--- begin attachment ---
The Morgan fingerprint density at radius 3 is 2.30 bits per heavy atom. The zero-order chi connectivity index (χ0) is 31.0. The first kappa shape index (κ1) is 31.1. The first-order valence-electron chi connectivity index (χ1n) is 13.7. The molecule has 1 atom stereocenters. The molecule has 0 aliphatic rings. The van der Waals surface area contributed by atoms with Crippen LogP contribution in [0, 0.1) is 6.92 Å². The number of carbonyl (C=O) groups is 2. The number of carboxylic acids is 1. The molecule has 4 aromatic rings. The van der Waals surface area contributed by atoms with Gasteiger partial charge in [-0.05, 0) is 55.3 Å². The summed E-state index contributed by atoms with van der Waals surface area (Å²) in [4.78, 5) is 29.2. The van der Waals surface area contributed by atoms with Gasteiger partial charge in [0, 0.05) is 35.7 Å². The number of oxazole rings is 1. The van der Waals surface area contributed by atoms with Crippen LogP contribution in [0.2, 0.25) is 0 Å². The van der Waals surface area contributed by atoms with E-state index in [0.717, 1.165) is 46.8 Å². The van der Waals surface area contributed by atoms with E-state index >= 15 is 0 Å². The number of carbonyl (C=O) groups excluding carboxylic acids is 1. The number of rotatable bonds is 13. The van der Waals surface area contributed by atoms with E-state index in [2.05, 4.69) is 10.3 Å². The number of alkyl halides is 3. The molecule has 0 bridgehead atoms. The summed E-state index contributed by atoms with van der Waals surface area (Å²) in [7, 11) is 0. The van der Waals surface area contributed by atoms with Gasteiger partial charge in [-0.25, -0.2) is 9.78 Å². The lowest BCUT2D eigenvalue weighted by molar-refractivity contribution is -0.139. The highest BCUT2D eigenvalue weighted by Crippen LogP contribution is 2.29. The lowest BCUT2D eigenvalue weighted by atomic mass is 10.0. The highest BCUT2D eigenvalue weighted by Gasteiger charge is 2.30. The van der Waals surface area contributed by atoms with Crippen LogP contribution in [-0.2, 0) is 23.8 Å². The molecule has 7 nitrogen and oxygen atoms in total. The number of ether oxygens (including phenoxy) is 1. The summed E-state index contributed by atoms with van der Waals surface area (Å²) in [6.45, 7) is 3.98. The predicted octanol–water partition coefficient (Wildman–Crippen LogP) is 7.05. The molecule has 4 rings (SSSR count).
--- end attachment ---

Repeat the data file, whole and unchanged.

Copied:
The Morgan fingerprint density at radius 3 is 2.30 bits per heavy atom. The zero-order chi connectivity index (χ0) is 31.0. The first kappa shape index (κ1) is 31.1. The first-order valence-electron chi connectivity index (χ1n) is 13.7. The molecule has 1 atom stereocenters. The molecule has 0 aliphatic rings. The van der Waals surface area contributed by atoms with Crippen LogP contribution in [0, 0.1) is 6.92 Å². The number of carbonyl (C=O) groups is 2. The number of carboxylic acids is 1. The molecule has 4 aromatic rings. The van der Waals surface area contributed by atoms with Gasteiger partial charge in [-0.05, 0) is 55.3 Å². The summed E-state index contributed by atoms with van der Waals surface area (Å²) in [4.78, 5) is 29.2. The van der Waals surface area contributed by atoms with Gasteiger partial charge in [0, 0.05) is 35.7 Å². The number of oxazole rings is 1. The van der Waals surface area contributed by atoms with Crippen LogP contribution in [0.2, 0.25) is 0 Å². The van der Waals surface area contributed by atoms with E-state index in [0.717, 1.165) is 46.8 Å². The van der Waals surface area contributed by atoms with E-state index >= 15 is 0 Å². The number of carbonyl (C=O) groups excluding carboxylic acids is 1. The number of rotatable bonds is 13. The van der Waals surface area contributed by atoms with E-state index in [2.05, 4.69) is 10.3 Å². The number of alkyl halides is 3. The molecule has 0 bridgehead atoms. The summed E-state index contributed by atoms with van der Waals surface area (Å²) in [7, 11) is 0. The van der Waals surface area contributed by atoms with Gasteiger partial charge in [-0.25, -0.2) is 9.78 Å². The lowest BCUT2D eigenvalue weighted by molar-refractivity contribution is -0.139. The highest BCUT2D eigenvalue weighted by Crippen LogP contribution is 2.29. The lowest BCUT2D eigenvalue weighted by atomic mass is 10.0. The highest BCUT2D eigenvalue weighted by Gasteiger charge is 2.30. The van der Waals surface area contributed by atoms with Crippen LogP contribution in [-0.2, 0) is 23.8 Å². The molecule has 7 nitrogen and oxygen atoms in total. The number of ether oxygens (including phenoxy) is 1. The summed E-state index contributed by atoms with van der Waals surface area (Å²) in [6.45, 7) is 3.98. The predicted octanol–water partition coefficient (Wildman–Crippen LogP) is 7.05. The molecule has 4 rings (SSSR count).